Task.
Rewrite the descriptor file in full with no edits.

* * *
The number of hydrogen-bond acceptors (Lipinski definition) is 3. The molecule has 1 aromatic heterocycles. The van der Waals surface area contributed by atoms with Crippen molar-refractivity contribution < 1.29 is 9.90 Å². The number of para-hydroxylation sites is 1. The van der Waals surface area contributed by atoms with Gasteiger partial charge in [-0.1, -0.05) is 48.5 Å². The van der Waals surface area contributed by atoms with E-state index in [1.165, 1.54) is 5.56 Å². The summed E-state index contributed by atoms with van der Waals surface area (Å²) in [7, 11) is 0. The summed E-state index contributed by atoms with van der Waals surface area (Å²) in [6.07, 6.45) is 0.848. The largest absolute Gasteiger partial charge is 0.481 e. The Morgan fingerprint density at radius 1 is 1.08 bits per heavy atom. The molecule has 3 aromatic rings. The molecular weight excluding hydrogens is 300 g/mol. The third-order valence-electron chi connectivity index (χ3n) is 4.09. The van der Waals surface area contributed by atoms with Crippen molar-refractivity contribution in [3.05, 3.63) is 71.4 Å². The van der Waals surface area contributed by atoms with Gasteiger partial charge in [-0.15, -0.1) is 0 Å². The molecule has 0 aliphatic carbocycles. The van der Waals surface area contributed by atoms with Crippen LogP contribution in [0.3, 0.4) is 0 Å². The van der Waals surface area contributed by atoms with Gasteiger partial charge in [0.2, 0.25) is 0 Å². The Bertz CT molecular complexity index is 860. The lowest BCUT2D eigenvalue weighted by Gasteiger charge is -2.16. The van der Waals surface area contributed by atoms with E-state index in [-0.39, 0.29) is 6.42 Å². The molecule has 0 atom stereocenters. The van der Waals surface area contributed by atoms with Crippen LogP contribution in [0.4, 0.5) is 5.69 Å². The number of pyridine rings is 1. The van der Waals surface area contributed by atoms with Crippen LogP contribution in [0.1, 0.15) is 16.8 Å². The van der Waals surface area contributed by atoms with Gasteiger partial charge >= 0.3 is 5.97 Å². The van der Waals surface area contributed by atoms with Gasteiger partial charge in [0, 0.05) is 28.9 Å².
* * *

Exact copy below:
The number of hydrogen-bond acceptors (Lipinski definition) is 3. The molecule has 1 aromatic heterocycles. The van der Waals surface area contributed by atoms with Crippen molar-refractivity contribution < 1.29 is 9.90 Å². The number of para-hydroxylation sites is 1. The van der Waals surface area contributed by atoms with Gasteiger partial charge in [-0.1, -0.05) is 48.5 Å². The van der Waals surface area contributed by atoms with E-state index in [1.165, 1.54) is 5.56 Å². The summed E-state index contributed by atoms with van der Waals surface area (Å²) in [7, 11) is 0. The summed E-state index contributed by atoms with van der Waals surface area (Å²) in [6.07, 6.45) is 0.848. The largest absolute Gasteiger partial charge is 0.481 e. The Morgan fingerprint density at radius 1 is 1.08 bits per heavy atom. The molecule has 3 aromatic rings. The molecular weight excluding hydrogens is 300 g/mol. The third-order valence-electron chi connectivity index (χ3n) is 4.09. The van der Waals surface area contributed by atoms with Crippen molar-refractivity contribution in [3.05, 3.63) is 71.4 Å². The van der Waals surface area contributed by atoms with Gasteiger partial charge in [-0.15, -0.1) is 0 Å². The molecule has 0 aliphatic carbocycles. The van der Waals surface area contributed by atoms with Crippen LogP contribution in [0.3, 0.4) is 0 Å². The van der Waals surface area contributed by atoms with Gasteiger partial charge in [0.2, 0.25) is 0 Å². The Bertz CT molecular complexity index is 860. The lowest BCUT2D eigenvalue weighted by Gasteiger charge is -2.16. The van der Waals surface area contributed by atoms with E-state index in [-0.39, 0.29) is 6.42 Å². The molecule has 0 atom stereocenters. The van der Waals surface area contributed by atoms with Crippen LogP contribution in [0.4, 0.5) is 5.69 Å². The number of pyridine rings is 1. The van der Waals surface area contributed by atoms with Crippen LogP contribution in [0.1, 0.15) is 16.8 Å². The van der Waals surface area contributed by atoms with Gasteiger partial charge >= 0.3 is 5.97 Å². The van der Waals surface area contributed by atoms with Gasteiger partial charge in [0, 0.05) is 28.9 Å².